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Warm Drag is the project of Paul Quattrone and Vashti Windish, two crate-digging souls based in Los Angeles whose friendship has been forged and endured through the art of DJing. Some may recognize Quattrone from his previous and present gigs as drummer for !!! and Oh Sees, respectively. Shedding the sticks, he now works samplers and various effect pedals as the primary rhythmic force behind the duo while Windish takes the mic. Their self-titled debut chronicles the essence of the west coast’s dance-fueled nightlife at myriad tempos. They are able to match the buzz of any kind of high, but the attitude throughout is a constant nucleus of Ween’s “It’s Gonna Be a Long Night”.
Like any fabled rock star’s lost weekend, their music oozes sex appeal and holds a hand out to take you on a druggy escapade to where LA begins and wonderland never ends. Windish’s every note is rife with bad influence, but in the sense that if you were to deny her offer, it’s no skin off her ass—more fun for her. Each guitar sample appears culled from The Wrecking Crew or an Ennio Morricone score, heavy on the twang and tremolo. This standard is often juxtaposed neatly with pulsating bass, ranging from straight dub to Krautrock, filtered in such a way that it seems to bleed in secondhand, as if you’ve stepped into the restroom to gain brief respite from the discotheque. To put it referentially, “Cruisin the Night” plays like the lovechild of “These Boots Are Made for Walkin’” and LCD Soundsystem’s “Movement”.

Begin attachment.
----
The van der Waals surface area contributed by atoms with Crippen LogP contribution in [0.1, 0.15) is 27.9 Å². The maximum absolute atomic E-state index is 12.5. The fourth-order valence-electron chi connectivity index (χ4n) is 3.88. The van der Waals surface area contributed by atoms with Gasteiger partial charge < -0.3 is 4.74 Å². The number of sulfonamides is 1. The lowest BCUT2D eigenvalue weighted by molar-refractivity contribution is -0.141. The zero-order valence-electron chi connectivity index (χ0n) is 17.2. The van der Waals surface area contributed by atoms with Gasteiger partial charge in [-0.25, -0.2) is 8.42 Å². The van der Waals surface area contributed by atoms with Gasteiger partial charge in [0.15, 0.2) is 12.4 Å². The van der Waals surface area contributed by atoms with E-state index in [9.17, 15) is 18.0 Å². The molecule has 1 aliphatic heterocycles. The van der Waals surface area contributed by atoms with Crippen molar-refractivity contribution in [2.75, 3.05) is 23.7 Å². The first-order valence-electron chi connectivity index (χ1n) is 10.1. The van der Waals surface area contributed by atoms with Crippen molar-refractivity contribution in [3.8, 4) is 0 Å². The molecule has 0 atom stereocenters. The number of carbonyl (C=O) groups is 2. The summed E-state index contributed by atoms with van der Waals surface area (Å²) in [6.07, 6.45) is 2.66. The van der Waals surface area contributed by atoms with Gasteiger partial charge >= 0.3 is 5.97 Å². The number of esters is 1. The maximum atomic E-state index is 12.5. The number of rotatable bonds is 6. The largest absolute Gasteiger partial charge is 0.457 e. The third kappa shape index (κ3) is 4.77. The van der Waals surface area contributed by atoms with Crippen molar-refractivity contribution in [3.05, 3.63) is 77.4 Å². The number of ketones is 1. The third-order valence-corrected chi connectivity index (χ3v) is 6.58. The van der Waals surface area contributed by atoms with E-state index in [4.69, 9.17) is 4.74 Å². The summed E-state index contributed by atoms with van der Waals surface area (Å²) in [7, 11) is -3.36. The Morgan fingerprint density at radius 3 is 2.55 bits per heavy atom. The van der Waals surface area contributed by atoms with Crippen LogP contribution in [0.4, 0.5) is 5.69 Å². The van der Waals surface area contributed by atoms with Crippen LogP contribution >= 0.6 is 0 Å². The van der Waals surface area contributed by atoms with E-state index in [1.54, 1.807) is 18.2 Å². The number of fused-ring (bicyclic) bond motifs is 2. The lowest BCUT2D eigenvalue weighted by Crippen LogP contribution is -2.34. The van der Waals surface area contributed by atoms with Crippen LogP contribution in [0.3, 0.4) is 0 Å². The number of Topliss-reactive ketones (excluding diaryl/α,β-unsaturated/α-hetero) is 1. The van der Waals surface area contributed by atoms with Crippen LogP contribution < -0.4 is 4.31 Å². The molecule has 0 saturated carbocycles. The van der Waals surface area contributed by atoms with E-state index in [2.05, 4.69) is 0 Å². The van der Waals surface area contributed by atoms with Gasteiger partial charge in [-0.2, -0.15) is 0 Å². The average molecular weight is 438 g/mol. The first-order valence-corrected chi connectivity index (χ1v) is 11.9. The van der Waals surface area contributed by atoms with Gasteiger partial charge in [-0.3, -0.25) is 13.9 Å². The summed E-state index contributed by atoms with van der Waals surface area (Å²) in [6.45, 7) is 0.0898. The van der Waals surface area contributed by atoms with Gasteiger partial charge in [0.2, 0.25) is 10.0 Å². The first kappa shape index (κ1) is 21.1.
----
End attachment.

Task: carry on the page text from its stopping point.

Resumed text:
Quattrone has made his love for The Bomb Squad’s production technique unequivocal, and their influence is felt almost entirely in the spirit of sheer aggression until “Sleepover”. This ode to inhalants, tender at first, features a bevy of siren-like effects towards its cacophonous terminus. Not even a paean goes unscathed from abrasion, and these harsh noise samples are nobly calculated affairs as well. For instance, a section of “Lost Time” suggests the opening guitar feedback of Sonic Youth’s “The Burning Spear”. When they’re not aping the squall of others, they’re inventing their own. The samples and vocals are all fed through an array of distortion and echo pedals, so the whole album sounds like it’s being transmitted through a post-apocalyptic ghetto blaster.
“Parasite Wreckage Dub” closes with the record’s true moment of uninhibited euphoria. If each track were devoted to a substance, this one would be ecstasy. Its bass is hypnotic in its locked groove—approaching Preoccupations territory, a melting pot trance of post-punk and synths—beckoning you upward a pathway of high times, like Mario Kart’s Rainbow Road for adults who know how to party. Warm Drag is the authenticity yielded by a natural continuation of Quattrone and Windish’s collaborative DJ sets, and the theme of this night is acid western.
You may purchase the record here.
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